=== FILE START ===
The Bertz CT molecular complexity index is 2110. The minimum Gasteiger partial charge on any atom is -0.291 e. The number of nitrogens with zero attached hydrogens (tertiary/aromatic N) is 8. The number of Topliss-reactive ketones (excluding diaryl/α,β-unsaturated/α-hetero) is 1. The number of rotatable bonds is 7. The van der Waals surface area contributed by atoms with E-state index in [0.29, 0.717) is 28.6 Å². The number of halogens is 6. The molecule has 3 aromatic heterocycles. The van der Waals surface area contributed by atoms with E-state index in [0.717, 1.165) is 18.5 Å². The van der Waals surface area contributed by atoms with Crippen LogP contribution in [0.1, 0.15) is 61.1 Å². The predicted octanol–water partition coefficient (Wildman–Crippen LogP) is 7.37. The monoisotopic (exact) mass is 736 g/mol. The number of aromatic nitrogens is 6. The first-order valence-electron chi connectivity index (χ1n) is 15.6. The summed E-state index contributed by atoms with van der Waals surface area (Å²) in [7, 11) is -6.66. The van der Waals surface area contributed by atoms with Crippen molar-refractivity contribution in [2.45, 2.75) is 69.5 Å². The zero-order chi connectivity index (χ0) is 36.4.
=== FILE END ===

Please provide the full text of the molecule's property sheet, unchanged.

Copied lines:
The Bertz CT molecular complexity index is 2110. The minimum Gasteiger partial charge on any atom is -0.291 e. The number of nitrogens with zero attached hydrogens (tertiary/aromatic N) is 8. The number of Topliss-reactive ketones (excluding diaryl/α,β-unsaturated/α-hetero) is 1. The number of rotatable bonds is 7. The van der Waals surface area contributed by atoms with E-state index in [0.29, 0.717) is 28.6 Å². The number of halogens is 6. The molecule has 3 aromatic heterocycles. The van der Waals surface area contributed by atoms with E-state index in [0.717, 1.165) is 18.5 Å². The van der Waals surface area contributed by atoms with Crippen LogP contribution in [0.1, 0.15) is 61.1 Å². The predicted octanol–water partition coefficient (Wildman–Crippen LogP) is 7.37. The monoisotopic (exact) mass is 736 g/mol. The number of aromatic nitrogens is 6. The first-order valence-electron chi connectivity index (χ1n) is 15.6. The summed E-state index contributed by atoms with van der Waals surface area (Å²) in [7, 11) is -6.66. The van der Waals surface area contributed by atoms with Crippen molar-refractivity contribution in [2.45, 2.75) is 69.5 Å². The zero-order chi connectivity index (χ0) is 36.4.